sudo cp /etc/glances/glances.conf /etc/glances/glances-bkup.conf

Next, open up the main configuration file using the nano text editor.

sudo nano /etc/glances/glances.conf

Copy and paste the following under Global.


For example, you would like to change the user CPU usage warning options.

Change from:


Change to (Increased example):


Additionally, you can even edit the [global] settings as follows below, pretty straightforward with history_size, refresh rate.

# Refresh rate (default is a minimum of 2 seconds)
# Can be overwrite by the -t <sec> option
# It is also possible to overwrite it in each plugin sections
# Does Glances should check if a newer version is available on PyPI ?
# History size (maximum number of values)
# Default is 28800: 1 day with 1 point every 3 seconds

Example only:

How to Install Glances System Monitor on AlmaLinux 8

As mentioned above, the tutorial has increased the warning signs. However, you can set your own and increase or even lower what you think is appropriate for your environment and use case. Additionally, more settings can be imported to the glances.conf file as well from the wiki; the list is extensive.

Using the nano text editor, use CTRL+O and CTRL+X to save and exit the file.

Ideally, you should restart the service also using the following command.

sudo systemctl restart glances

Command Options

The following list commands you can use in Glances to configure, find and show what you are looking for.

aSort processes automatically
cSort processes by CPU%
mSort processes by MEM%
pSort processes by name
iSort processes by I/O rate
dShow/hide disk I/O stats
fShow/hide file system statshddtemp
nShow/hide network stats
sShow/hide sensors stats
yShow/hide hddtemp stats
IShow/hide logs
bBytes or bits for network I/O
wDelete warning logs
xDelete warning and critical logs
1Global CPU or per-CPU stats
hShow/hide this help screen
tView network I/O as combination
uView cumulative network I/O
qQuit (Esc and Ctrl-C also work)

How to Run In Web Browser

For users that require remote monitoring, Glances can do this as all required dependencies are installed by default.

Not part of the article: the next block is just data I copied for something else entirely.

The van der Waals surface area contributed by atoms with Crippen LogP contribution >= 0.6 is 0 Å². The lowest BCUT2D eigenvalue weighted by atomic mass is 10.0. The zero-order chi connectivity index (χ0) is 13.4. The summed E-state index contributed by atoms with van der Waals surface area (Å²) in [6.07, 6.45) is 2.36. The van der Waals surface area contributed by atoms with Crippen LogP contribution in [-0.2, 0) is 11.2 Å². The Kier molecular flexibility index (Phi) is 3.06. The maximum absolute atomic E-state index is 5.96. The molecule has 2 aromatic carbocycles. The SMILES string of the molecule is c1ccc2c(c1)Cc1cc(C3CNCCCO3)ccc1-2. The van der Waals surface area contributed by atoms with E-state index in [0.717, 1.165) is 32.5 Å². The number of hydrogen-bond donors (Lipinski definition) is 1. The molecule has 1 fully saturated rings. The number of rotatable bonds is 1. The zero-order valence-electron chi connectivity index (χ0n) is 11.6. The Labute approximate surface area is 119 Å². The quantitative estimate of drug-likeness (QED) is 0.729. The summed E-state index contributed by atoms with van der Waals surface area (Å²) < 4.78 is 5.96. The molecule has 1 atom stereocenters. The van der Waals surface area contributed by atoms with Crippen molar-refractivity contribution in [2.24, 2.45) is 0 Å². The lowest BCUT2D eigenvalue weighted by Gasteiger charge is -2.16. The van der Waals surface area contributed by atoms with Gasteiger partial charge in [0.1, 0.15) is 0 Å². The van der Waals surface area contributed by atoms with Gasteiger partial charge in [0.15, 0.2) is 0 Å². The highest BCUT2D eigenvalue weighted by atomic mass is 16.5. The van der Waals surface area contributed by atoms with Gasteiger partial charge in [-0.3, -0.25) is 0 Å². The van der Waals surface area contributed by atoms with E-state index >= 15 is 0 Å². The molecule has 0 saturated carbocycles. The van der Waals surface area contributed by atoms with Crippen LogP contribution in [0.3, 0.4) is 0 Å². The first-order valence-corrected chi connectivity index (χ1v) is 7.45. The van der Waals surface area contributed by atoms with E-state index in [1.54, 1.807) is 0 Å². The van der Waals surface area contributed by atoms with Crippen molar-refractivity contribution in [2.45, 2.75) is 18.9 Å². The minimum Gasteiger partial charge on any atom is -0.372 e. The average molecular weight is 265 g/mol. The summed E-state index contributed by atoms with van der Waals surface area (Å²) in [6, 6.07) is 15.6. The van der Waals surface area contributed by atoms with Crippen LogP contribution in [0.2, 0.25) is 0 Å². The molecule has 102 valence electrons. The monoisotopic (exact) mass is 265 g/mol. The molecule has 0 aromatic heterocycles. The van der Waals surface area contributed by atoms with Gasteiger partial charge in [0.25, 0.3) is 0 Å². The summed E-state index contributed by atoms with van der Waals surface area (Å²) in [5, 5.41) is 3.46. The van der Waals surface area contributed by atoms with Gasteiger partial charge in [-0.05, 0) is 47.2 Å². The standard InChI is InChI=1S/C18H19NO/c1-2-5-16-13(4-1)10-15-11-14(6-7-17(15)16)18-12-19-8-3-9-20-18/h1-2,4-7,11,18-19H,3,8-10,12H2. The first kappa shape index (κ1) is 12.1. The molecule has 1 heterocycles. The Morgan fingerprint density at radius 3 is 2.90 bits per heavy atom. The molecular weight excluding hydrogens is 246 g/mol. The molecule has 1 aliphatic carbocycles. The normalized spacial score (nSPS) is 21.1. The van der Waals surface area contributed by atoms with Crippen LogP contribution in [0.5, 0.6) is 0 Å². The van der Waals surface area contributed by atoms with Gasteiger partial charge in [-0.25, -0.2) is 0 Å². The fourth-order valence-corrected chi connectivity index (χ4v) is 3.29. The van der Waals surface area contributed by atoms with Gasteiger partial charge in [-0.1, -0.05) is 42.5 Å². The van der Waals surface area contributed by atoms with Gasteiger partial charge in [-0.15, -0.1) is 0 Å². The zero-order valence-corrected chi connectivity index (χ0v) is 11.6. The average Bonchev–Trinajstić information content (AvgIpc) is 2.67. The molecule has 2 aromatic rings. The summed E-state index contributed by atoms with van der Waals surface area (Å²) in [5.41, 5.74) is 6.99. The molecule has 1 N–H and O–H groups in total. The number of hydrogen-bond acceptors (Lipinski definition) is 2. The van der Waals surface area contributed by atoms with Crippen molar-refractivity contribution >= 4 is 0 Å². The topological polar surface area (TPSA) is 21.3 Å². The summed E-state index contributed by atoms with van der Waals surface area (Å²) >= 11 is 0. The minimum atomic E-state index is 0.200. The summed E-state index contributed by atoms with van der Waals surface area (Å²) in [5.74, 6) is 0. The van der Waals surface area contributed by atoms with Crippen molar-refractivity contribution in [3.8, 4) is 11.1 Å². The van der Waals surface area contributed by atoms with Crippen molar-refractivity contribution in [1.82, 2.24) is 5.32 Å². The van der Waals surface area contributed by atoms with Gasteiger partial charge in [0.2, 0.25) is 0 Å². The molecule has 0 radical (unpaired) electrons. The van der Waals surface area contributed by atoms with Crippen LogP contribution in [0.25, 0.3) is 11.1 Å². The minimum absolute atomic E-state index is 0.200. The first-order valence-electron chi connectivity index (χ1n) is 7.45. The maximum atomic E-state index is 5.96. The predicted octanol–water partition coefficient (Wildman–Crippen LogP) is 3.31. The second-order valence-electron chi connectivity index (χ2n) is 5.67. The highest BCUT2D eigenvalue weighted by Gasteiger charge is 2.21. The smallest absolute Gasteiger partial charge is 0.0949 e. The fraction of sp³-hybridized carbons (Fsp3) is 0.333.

To initiate the browser function in the program, do the following.

glances -w

Note that you will most likely see in the terminal display “Glances Web User Interface started on” when entering this command. This may look a little confusing, using the server’s IP address.

You can set a password for the web-based monitor by typing the following command.

glances -w --password

To open the web browser for the program, enter your IP server address with the default port 61208 as an example.


How to Install Glances System Monitor on AlmaLinux 8

For your primary client, you can keep glances running in the background with the following command.

glances -w &

The above creates a background running process. Now you must disown the current state.


If you need to kill the processors in background mode, type the following to kill all active glances sessions.

killall glances

How to Run Client-Server Mode

Another great feature of the Glances program is that it provides client-server architecture. This means you can run glances on multiple remote servers and connect them to your primary client, and all servers must have Glances installed.

Log in to the remote server start the glance program in server-side mode.

glances -s

After you have finished starting server-side monitoring on all the required servers you need, go to your client system and connect to the system’s IP address running the server-client mode with the following command.

glances -c server-IP-address:61208

Configure Firewalld

By default, no rules are set up for Glances with the system firewall. For users that will have Glances publically accessible, this should be set up to avoid disaster and hacking of your server. Below are some basic firewalld options to create allow rules essential to stop attacks.

First, add a new dedicated zone for Glances firewalld policy:

sudo firewall-cmd --permanent --new-zone=glances

Next, specify the allowed IP addresses permitted to access the Glances.

sudo firewall-cmd --permanent --zone=glances --add-source=

Replace with the IP address that will be added to the allow list.

Optionally, you can list a subnet.

sudo firewall-cmd --permanent --zone=glances --add-source=

Now open the port of the Glances. By default, this is TCP port 61208.

sudo firewall-cmd --permanent --zone=glances --add-port=61208/tcp

Note you can change the default port in your configuration file if you change the firewall port open rule above to the new value.

After running those commands, reload the firewall to implement the new rules:

sudo firewall-cmd --reload

Example output if successful:


Comments and Conclusion

In the tutorial, you have learned how to install the Glances System Monitor on AlmaLinux 8, a step above the default “top” package for monitoring system resources and processors that ship with default Linux installations. This package is ideal, especially if you want a better system overview. It covers much more information and presents it in color codes to signal what the data in front of you means and how it affects your server.

The extra benefit of remote monitoring makes this one of the more popular options for simple server monitoring. It continues to get better with an active development continuing to this day.

Not what you were looking for? Try searching for additional tutorials.

Leave a Comment